The New South Wales government will no longer be running e-scooter trials in Sydney. Why? Transport Minister Andrew Constance said he was “not in the mood” for e-scooters on the streets.
As the SMH points out, the end of the proposed trial comes after the The National Transport Commission (NTC) published a large report regarding the use of e-scooters back in August, 2020.
The group spent a year and a half on the document and eventually recommended that e-scooters should be allowed on footpaths but with a capped speed of 10km/h. It also recommended they be allowed on bike paths and residential streets at a speed of up to 25km/h.
Still, the recommendations were not enough to convince Constance, who called e-scooters a “disaster”.
“People getting killed, e-scooters being left up trees, e-scooters littering parks and footpaths, people falling over them,” Constance said last week during budget estimates.
“The point is that I am not entertaining this. Our focus has been, particularly during COVID, to get people to ride a bike or walk. I am not in the mood for running e-scooter trials at a time like this.”
E-Scooter legislation is still messy
Part of the reason for the lengthy report process was due to the outdated legislation regarding different types of transport, like e-scooters.
In fact, it differs from state-to-state, making the legislation and use of e-scooters across the country wildly different.
For example, Queensland has far more robust allowances than NSW, SA and WA. This is why Brisbane was one of the first Australian cities to conduct e-scooter trials in the city.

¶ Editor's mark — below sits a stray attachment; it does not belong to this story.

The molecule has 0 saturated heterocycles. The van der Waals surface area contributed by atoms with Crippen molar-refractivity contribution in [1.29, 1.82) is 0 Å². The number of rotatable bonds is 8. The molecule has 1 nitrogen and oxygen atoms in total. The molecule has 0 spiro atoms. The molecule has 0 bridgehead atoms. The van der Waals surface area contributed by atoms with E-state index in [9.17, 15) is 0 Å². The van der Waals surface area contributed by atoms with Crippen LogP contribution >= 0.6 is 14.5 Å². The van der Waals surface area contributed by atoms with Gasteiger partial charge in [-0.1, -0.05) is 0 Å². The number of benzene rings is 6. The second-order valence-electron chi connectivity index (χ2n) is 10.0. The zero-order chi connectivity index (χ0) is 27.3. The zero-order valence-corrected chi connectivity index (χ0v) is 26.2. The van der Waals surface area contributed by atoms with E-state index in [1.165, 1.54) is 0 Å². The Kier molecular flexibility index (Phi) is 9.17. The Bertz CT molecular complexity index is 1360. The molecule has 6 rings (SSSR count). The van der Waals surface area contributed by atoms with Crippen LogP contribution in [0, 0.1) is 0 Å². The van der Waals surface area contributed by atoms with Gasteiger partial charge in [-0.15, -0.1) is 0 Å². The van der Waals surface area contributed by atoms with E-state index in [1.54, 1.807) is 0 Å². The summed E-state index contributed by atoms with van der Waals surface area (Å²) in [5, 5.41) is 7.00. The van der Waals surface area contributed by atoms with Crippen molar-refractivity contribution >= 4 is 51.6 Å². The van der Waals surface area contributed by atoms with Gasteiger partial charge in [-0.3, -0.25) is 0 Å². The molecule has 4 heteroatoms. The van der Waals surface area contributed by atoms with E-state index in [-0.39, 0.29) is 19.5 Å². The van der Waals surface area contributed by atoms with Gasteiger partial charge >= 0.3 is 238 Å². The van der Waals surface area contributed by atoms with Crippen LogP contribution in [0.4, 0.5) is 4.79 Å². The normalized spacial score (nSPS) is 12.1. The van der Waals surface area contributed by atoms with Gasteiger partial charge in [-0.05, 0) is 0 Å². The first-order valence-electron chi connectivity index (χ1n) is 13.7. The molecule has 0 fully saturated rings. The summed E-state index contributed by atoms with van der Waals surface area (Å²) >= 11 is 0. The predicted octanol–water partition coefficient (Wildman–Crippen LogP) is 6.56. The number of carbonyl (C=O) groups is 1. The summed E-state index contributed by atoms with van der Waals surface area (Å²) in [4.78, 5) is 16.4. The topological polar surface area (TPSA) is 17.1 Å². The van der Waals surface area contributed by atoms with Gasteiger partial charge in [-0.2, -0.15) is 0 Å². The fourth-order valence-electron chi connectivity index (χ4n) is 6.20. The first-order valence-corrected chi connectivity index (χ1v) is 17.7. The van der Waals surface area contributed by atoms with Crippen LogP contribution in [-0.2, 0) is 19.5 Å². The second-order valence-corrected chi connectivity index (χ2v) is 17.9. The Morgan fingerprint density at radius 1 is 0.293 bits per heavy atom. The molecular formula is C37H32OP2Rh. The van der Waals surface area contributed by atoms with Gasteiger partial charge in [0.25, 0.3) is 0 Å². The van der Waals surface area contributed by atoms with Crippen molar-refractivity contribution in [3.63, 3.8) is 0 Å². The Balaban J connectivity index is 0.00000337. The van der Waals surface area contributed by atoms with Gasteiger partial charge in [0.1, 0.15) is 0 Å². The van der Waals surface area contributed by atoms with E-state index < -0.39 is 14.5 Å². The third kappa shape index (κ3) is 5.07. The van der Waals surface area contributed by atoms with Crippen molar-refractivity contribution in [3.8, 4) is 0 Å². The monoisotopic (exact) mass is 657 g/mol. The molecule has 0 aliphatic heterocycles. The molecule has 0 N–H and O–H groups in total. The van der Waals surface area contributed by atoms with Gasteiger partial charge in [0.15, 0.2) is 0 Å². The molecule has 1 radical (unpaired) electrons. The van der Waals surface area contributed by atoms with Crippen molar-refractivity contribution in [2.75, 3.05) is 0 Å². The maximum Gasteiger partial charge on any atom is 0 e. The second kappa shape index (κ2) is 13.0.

This is where things stood as of 2019:
- New South Wales: private property only.
- South Australia: private property only.
- Western Australia: private property only.
- Victoria: e-scooters below 200-watts can be ridden in some public spaces up to 10km/h.
- Tasmania: e-scooters below 200-watts can be ridden in some public spaces up to 10km/h.
- Australian Capital Territory: e-scooters below 200-watts can be ridden in some public spaces up to 10km/h.
- Northern Territory: e-scooters below 200-watts can be ridden in some public spaces up to 10km/h.
- Queensland: e-scooters above 200 watts can be ridden publicly on the street, on footpaths and in bike lanes at over 10km/h.
According to the SMH, the NTC plans on tabling draft state and territory legislation regarding e-scooters in May. However, it remains to be seen if anything will actually change.